Let G be a domain in $\mathbb{R}^3$ with the following properties:

  • bounded
  • finitely connected
  • positive Gaussian curvature
  • 2-times continuously differentiable boundary $\partial G$

Let $T>0$ and $G_T=\{Tx : x \in G \}$. We denote with $G^d_T$ the points with difference of less than $d>0$ from $G_T$ and write $G^d$ for the points with difference of less than $d>0$ from $G$.

I would like to compute the sum $$ \lim_{T \rightarrow \infty}\frac{1}{T^2}\sum_{k\in (\mathbb{Z}^3\cap G_T^d\setminus G_T)}f(k), $$ where $f(k)$ is a function from $\mathbb{R}^3 $ to $\mathbb{R}$. In other words: I want to sum over every function value of $ f(k)$ for which $k\in \mathbb{Z}^3$ lies within the shell $G_T^d\setminus G_T$.

Some numerical experiments suggest that the number of points within the shell $G_T^d\setminus G_T$ depend on the thickness of the shell, the scaling factor T and the n-1 dimensional Hausdorff measure $\mu(\partial G)$ of $G$. More precisely $$ card \{k\in \mathbb{Z}^3: k\in G_T^d\setminus G^d \} \approx T^2 d \mu(\partial G) $$

It is clear that $$ \lim_{T \rightarrow \infty}\frac{1}{T^2}\sum_{k\in (\mathbb{Z}^3\cap G_T^d\setminus G_T)} f(k)=\lim_{T \rightarrow \infty}\frac{1}{T^2}\sum_{k\in \big(\frac{\mathbb{Z}^3}{T}\cap G^d\setminus G\big)} f(Tk). $$

My goal is to show that $$\lim_{T \rightarrow \infty}\frac{1}{T^2}\sum_{k\in \big(\frac{\mathbb{Z}^3}{T}\cap G^d\setminus G\big)} f(Tk) = \int_{G^d \setminus G}\lim_{T\rightarrow \infty}f(T\omega)d\omega . $$ Therefore i need to proof that the number of points inside the shell is indeed of order $T^2 d \mu(G)$ and more importantly that the points are equidistributed inside the region $G^d\setminus G^d$. My problem is that I'm not sure how to prove those two statements.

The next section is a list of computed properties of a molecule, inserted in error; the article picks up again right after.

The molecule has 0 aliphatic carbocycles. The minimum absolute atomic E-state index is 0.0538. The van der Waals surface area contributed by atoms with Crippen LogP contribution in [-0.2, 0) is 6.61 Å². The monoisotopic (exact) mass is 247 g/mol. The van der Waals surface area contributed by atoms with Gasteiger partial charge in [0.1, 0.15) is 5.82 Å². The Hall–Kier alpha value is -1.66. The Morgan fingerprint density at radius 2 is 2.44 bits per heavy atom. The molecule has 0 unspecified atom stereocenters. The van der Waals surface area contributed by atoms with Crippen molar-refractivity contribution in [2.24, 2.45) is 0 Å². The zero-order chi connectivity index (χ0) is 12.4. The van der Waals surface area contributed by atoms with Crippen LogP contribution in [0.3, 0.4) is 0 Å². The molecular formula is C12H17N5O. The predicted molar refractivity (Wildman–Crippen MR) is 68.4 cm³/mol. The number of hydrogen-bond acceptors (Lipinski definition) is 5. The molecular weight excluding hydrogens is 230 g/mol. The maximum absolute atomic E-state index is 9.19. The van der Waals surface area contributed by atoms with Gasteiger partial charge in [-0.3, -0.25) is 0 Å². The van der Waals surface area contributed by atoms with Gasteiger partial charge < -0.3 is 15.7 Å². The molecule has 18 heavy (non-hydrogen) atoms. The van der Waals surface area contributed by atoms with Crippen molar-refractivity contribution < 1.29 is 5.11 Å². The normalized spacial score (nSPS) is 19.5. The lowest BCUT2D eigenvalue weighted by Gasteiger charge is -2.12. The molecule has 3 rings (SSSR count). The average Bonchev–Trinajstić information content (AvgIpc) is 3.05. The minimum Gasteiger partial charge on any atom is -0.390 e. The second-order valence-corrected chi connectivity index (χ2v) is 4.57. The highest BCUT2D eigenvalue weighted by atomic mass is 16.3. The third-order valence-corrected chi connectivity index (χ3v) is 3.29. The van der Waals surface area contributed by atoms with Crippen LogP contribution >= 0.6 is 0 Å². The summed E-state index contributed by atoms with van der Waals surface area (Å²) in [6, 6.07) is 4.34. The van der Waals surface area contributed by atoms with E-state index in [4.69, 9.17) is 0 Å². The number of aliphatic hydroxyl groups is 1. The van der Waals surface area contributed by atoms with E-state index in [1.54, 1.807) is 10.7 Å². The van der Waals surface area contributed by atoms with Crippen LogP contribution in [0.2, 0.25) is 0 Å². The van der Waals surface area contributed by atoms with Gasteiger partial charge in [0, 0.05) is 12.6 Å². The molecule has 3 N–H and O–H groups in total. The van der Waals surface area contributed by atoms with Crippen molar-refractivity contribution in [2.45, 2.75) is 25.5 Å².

• $\begingroup$ You should ask something more of $f$, because any function $g:\mathbb{Z}^3\to\mathbb{R}$ can be extended to an integrable function from $\mathbb{R}^3$ to $\mathbb{R}$, so the statement is false in general $\endgroup$ Jan 16 at 14:33
  • $\begingroup$ For $d<1$ this is essentially counting lattice points on the sphere itself, or in this case its weird squashed friend (maybe with a tiny variable center, probably $d$ small enough will make it centered at the origin). There are formulas for counting rational points on spheres (and probably ellipsoids as well). In particular you wouldn't assume they are normalized according to volume, but wrt surface measure... $\endgroup$
    – Asaf
    Jan 16 at 15:20
  • $\begingroup$ P.S. I don't know what $\mu(\partial G)$ means. Probably it means 0 in any reasonable case. You might want to consider $n-1$ dimensional Hausdorff measure or so... $\endgroup$
    – Asaf
    Jan 16 at 15:21
  • $\begingroup$ I think the way to actually calculate the sum you want is via Poisson summation (you might need to require a bit more smoothness over the boundary, unsure and probably want $f$ to be in some nice Sobolev space), together with some initial smoothing/regularization to make the related Bessel functions decay fast enough (just like in the circle problem say). $\endgroup$
    – Asaf
    Jan 16 at 15:28

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